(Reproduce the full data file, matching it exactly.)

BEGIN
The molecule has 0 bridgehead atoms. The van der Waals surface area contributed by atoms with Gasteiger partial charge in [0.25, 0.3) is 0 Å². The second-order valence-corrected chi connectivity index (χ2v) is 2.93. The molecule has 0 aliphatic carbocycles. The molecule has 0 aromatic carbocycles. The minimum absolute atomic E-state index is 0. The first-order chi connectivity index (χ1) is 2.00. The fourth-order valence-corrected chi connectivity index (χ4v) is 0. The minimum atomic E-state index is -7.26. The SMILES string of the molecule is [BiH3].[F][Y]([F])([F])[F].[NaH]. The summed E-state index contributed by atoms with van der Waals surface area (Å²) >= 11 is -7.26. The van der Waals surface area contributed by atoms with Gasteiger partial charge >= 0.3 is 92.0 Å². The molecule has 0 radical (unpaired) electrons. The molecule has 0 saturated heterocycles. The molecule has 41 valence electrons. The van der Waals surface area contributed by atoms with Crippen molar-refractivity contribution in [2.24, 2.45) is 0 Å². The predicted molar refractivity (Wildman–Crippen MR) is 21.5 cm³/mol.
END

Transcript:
The molecule has 0 bridgehead atoms. The van der Waals surface area contributed by atoms with Gasteiger partial charge in [0.25, 0.3) is 0 Å². The second-order valence-corrected chi connectivity index (χ2v) is 2.93. The molecule has 0 aliphatic carbocycles. The molecule has 0 aromatic carbocycles. The minimum absolute atomic E-state index is 0. The first-order chi connectivity index (χ1) is 2.00. The fourth-order valence-corrected chi connectivity index (χ4v) is 0. The minimum atomic E-state index is -7.26. The SMILES string of the molecule is [BiH3].[F][Y]([F])([F])[F].[NaH]. The summed E-state index contributed by atoms with van der Waals surface area (Å²) >= 11 is -7.26. The van der Waals surface area contributed by atoms with Gasteiger partial charge >= 0.3 is 92.0 Å². The molecule has 0 radical (unpaired) electrons. The molecule has 0 saturated heterocycles. The molecule has 41 valence electrons. The van der Waals surface area contributed by atoms with Crippen molar-refractivity contribution in [2.24, 2.45) is 0 Å². The predicted molar refractivity (Wildman–Crippen MR) is 21.5 cm³/mol.